Côte d'Ivoire

Talks the only hope in Ivory Coast's no-man's land

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By Matthew Tostevin
YAKRO, Ivory Coast, Feb 14 (Reuters) - If Ivory Coast returned to full-blown civil war, the village of Yakro could expect an unenviable place near its centre.

But the possibility is something few here even want to consider as the West African country creeps towards a rebel ultimatum this weekend for President Laurent Gbagbo to respect a French-brokered peace deal or face a possible offensive.

Now strung again with the bright-coloured thread of its expert weavers, Yakro was deserted after a first round of fighting in September last year.

"People fled and now they have come back. They do not want to have to hear about fighting again," said Jean-Marie Kouassi. "We must still believe there is a chance for peace."

Yakro lies in the no-man's land between Gbagbo's loyalist troops and the main rebel faction, the Patriotic Movement of Ivory Coast (MPCI), on the road to their stronghold of Bouake, 350 km (220 miles) north of the main city of Abidjan.

Springing from a failed coup in September, the war quickly cut off the rebel-held and largely Muslim north from the more heavily Christian south, tearing apart a country once known in the troubled region as a haven of peace.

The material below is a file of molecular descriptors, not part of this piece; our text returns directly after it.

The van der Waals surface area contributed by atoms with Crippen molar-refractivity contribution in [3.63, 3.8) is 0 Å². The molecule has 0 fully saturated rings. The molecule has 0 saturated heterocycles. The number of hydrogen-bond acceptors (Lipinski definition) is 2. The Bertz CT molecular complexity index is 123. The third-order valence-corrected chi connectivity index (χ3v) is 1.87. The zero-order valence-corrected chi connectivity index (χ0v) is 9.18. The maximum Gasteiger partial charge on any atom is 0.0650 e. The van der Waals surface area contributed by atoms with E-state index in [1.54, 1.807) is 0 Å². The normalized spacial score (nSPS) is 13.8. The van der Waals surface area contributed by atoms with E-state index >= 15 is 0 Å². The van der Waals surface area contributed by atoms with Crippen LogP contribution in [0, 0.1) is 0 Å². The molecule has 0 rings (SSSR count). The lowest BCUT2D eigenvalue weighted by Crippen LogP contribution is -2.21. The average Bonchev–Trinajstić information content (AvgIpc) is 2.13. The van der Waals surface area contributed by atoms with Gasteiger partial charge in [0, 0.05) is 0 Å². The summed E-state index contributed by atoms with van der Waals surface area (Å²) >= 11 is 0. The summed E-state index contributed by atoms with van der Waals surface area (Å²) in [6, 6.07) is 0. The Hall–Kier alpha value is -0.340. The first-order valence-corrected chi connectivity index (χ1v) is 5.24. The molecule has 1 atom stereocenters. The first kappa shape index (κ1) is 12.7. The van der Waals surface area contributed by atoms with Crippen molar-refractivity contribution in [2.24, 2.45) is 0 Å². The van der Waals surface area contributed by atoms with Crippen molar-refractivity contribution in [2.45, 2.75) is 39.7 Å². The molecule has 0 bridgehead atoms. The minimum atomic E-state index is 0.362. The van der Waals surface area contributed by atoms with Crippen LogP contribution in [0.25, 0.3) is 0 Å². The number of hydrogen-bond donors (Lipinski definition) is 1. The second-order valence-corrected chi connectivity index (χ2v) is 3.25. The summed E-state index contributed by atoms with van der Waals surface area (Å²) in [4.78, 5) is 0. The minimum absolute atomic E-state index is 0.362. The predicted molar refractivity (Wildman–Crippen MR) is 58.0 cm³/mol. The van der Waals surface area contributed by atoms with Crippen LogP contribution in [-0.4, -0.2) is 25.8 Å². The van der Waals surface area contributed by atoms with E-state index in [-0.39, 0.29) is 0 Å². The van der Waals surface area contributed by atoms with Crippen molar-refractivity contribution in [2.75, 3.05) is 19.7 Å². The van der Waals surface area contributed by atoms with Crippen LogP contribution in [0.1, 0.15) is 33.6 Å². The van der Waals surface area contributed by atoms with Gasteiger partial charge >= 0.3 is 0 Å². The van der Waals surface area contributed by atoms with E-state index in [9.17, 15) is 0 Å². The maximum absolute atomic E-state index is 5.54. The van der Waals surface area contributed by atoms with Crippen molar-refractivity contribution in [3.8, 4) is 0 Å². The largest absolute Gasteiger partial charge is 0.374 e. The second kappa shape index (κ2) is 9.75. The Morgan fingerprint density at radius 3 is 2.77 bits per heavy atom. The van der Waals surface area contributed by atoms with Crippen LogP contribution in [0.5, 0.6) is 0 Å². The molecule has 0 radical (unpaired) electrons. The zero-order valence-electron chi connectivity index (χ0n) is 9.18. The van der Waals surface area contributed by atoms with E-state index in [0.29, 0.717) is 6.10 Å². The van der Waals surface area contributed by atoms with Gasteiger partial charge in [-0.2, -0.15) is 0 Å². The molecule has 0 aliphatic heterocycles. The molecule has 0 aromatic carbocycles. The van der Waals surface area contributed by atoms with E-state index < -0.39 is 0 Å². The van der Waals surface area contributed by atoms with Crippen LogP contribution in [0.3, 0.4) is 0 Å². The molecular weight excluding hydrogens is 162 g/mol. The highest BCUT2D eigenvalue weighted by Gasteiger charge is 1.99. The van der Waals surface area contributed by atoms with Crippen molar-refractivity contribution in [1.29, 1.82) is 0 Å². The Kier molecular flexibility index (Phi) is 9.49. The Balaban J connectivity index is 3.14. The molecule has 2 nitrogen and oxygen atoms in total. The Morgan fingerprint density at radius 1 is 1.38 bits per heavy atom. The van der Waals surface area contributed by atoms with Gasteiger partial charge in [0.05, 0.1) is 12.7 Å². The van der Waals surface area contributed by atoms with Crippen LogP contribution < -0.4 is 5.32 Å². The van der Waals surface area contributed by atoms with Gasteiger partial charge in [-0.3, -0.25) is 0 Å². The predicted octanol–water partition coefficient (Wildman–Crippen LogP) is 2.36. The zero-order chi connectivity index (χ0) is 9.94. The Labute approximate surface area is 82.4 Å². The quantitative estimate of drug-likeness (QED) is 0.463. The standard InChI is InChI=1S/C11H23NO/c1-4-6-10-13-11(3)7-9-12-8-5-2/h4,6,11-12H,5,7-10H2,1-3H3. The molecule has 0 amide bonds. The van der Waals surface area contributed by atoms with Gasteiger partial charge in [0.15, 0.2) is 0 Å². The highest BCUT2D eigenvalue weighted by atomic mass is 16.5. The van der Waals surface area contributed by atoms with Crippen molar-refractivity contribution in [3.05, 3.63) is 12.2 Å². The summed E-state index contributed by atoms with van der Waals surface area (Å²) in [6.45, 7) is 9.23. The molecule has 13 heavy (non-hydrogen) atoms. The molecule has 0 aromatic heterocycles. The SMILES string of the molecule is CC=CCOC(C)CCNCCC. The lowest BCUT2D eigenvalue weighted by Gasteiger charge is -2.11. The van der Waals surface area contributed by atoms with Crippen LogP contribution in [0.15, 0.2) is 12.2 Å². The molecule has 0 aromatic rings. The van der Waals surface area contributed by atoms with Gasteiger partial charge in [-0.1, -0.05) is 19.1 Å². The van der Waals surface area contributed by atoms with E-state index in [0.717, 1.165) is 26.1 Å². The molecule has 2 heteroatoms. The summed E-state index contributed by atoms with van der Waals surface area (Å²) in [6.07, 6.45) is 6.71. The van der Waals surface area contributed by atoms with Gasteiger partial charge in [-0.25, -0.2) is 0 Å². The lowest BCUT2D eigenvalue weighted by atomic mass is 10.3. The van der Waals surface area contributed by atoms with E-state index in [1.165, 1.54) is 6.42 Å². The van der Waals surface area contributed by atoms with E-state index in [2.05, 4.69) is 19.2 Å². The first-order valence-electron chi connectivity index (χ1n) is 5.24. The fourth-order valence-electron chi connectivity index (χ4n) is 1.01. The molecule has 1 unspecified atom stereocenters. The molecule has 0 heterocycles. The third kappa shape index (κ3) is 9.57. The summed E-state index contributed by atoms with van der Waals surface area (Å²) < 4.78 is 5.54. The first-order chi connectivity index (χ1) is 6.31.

While other Ivorians have grown frustrated by four months of wrangling over terms for peace -- punctuated by bursts of fighting with new rebel factions in the west -- the time has been a blessing for those stuck between the two sides.

Troops from former colonial power France are posted nearby to police the ceasefire.

THANKFUL FOR LULL

"Life is getting back to normal and the rebels do not even come here much any more," said Stephane N'Guessan, a few km (miles) up the road from Yakro towards the rebel outposts.

"Some of them came and took a cow for the feast the other day though and they did not pay."

Men bicycle to their fields in the early morning sunshine as children in neatly-pressed uniforms make their way to school. Markets have many of the goods they had for sale in the days before the war.

But not far over the horizon is the fear that negotiations to end the conflict in the world's top cocoa producer might now be running their course.

Last month's peace deal sparked two weeks of riots and protests in Abidjan at an agreement that would bring the rebels into government. The insurgents have given Gbagbo until midnight on Sunday to implement it fully or else.

With West African countries frantically trying to end a war that has left thousands dead, rebel frontman Guillaume Soro headed from Bouake for Ghana's capital Accra on Friday for talks with a consensus prime minister on government posts.

Although diplomats remain hopeful of a deal and expect no immediate trouble after the ultimatum expires, the rebels have so far ruled out all suggestion of compromise on what they say was agreed in France.

"We're not interested in Accra, we're going to Abidjan," said one rebel, slinging his gun to his shoulder at a checkpoint near Bouake, where a carved wooden chimpanzee and a fetish statue also watched down the road towards Yakro.

Reuters - Thomson Reuters Foundation
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